segunda-feira, 19 de junho de 2017

Portugal fire survivor: 'I should have died' / What impact did climate change have on Portugal’s deadly wildfire?

Portugal fire survivor: 'I should have died'
18 June 2017

Gareth Roberts: 'You could hear the roar of the fire coming... we just sat and waited to die'
A wildfire in central Portugal, apparently started by a lightning strike in dry conditions, has claimed dozens of lives.
One of those lucky to survive was Gareth Roberts, 36, who is originally from Colne in Lancashire but who has lived in central Portugal for the past four years.
He told the BBC his story.
We were driving back from holiday in Cadiz in Spain and were about 50 minutes from home - we'd known about the fire for a few hours, we could see the plume of smoke.
We'd driven through a thunderstorm and when that cleared, you could see the smoke. I thought it looked quite bad, but I had no idea until we got nearer.
We found ourselves stranded in a village called Mó Grande, just off of the IC8 motorway; ourselves and others were directed there by an officer from the IC8.
As we drove up the mountain road you could see the flames jumping across from one side of the valley to the other.
The accompanying wind threw branches at the car but you couldn't stop, you could feel the heat.
Gareth Roberts praised "the most amazing acts of humanity" by strangers
Gareth Roberts captured this image of fire looming over Portugal as he sought shelter
Eventually we reached the small village at a crossroads surrounded by fire. Locals and ourselves were crying, overwhelmed by the heat and speed of the fire. It was dark, so dark, among the flames.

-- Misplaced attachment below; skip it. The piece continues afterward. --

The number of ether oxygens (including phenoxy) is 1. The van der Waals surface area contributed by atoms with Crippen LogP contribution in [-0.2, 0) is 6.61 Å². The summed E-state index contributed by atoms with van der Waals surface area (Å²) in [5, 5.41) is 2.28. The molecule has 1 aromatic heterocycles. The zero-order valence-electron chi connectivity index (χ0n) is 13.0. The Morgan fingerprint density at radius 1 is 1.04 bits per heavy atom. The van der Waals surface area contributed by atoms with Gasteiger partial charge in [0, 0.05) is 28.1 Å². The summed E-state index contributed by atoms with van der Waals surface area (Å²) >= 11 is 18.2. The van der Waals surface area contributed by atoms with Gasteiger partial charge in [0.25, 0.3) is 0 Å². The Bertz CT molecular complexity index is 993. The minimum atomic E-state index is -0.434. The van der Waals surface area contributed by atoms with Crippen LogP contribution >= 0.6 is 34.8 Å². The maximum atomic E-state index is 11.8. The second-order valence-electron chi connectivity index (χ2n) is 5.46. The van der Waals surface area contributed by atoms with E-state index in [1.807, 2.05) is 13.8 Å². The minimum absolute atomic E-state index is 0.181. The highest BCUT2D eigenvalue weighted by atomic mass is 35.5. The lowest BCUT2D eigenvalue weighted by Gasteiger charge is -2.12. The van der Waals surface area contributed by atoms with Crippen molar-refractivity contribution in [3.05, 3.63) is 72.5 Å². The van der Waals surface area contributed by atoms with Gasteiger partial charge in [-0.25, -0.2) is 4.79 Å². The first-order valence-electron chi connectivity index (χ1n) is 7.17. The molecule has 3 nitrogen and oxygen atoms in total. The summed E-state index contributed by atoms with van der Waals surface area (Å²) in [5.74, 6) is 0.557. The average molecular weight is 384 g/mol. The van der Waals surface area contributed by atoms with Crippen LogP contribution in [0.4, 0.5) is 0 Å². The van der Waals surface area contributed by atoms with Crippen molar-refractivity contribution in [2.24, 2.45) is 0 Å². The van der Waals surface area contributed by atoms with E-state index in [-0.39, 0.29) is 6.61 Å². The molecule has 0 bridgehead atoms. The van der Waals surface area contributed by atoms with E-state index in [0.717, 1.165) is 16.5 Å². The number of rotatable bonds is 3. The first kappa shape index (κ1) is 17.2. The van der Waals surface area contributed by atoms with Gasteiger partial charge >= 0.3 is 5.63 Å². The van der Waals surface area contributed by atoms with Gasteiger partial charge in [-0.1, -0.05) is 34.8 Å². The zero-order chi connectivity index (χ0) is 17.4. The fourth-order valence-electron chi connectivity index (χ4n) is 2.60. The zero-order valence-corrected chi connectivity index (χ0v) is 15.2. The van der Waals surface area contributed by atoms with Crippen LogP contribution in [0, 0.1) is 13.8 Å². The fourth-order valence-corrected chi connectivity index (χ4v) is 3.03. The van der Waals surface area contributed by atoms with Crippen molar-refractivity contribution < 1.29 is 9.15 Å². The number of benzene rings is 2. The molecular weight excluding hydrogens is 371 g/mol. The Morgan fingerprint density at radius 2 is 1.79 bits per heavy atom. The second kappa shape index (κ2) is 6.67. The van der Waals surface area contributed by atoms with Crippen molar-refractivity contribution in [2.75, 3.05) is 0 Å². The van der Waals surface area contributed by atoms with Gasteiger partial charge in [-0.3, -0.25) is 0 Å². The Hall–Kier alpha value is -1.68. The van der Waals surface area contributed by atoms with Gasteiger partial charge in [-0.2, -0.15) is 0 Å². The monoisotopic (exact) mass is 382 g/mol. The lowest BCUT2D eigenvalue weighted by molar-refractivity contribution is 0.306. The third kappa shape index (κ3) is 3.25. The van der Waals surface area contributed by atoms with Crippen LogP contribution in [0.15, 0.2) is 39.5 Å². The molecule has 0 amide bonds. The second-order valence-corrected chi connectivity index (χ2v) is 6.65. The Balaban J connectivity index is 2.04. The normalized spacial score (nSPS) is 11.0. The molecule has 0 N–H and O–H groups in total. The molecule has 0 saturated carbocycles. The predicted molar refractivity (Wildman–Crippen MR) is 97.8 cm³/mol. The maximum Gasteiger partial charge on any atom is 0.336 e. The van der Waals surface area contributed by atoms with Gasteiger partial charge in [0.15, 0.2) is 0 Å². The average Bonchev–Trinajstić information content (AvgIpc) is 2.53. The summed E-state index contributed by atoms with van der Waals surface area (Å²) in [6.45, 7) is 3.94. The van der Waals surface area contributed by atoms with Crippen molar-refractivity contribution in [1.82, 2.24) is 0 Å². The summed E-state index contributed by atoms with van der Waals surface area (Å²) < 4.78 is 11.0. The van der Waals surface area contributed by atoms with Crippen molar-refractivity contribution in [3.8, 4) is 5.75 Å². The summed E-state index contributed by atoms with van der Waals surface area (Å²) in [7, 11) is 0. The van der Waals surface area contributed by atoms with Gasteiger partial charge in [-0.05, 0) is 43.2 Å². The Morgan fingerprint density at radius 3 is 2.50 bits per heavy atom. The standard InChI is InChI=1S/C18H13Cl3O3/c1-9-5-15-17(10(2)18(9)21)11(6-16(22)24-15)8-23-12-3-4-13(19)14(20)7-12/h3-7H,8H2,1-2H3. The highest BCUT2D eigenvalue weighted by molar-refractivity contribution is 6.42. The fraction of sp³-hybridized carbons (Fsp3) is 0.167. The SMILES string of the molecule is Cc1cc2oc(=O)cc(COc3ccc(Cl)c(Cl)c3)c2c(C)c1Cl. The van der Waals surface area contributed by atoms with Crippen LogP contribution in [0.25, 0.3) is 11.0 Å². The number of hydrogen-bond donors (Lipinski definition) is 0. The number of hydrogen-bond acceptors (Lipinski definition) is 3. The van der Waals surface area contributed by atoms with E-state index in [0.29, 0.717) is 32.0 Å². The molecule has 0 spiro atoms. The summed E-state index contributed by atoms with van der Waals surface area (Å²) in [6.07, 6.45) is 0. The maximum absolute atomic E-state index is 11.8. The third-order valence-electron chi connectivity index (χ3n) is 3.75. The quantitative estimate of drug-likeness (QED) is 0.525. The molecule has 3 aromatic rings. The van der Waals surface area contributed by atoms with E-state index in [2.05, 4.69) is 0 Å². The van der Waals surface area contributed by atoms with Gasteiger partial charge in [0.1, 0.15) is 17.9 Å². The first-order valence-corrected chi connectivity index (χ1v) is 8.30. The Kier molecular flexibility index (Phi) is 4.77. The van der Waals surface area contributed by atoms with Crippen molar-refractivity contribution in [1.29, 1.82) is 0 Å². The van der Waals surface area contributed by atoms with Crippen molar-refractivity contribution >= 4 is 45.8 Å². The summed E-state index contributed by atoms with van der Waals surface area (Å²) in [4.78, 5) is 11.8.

A man shouted for us to come and take refuge in his home, along with his mother. Several of us did.
His mum had an annex flat downstairs, where it was cooler and out of the way of the fire. During the time there, more people were arriving, knocking on the door, people just congregated where there were signs of life.
The guy's mum poured us wine, and it would have been pleasant if it wasn't for the circumstances.
When I had got to the village I messaged my parents to tell them: "I am in a village, fire is all around, this is the end." But when I got to the house, there was no network, so I thought: "The last thing I told my parents was that I was dying."
Most of the victims died in or near their cars around Pedrogao Grande
As the power went off, the flames hit hard, a fiery red tornado passed the windows. We crouched on the floor for a good hour, trying to breathe, praying, crying.
I am not ashamed to say it: I was praying, we were all praying. I am not religious, but at that time, you couldn't do anything else.
I said: "It can't end like this." I just started crying and got emotional - I was no use to anyone for 20 minutes.
Eventually the fire passed and we emerged to see the smouldering remains of the village. Miraculously, our house and the one next door did not burn.
Three days of mourning in Portugal
Portuguese Republican National Guard soldiers battle with a forest fire in Capela Sao Neitel, Alvaiazere, central Portugal, 18 June 2017.Image copyrightEPA
Image caption
Efforts to fight the fire continued well into Sunday as the death toll rose
A burned car at N236 road between Figueiro dos Vinhos and Castanheira de Pera, near Pedrogao Grande, central Portugal, 18 June 2017Image copyrightEPA
The prime minister called it "the greatest tragedy we have seen in recent years"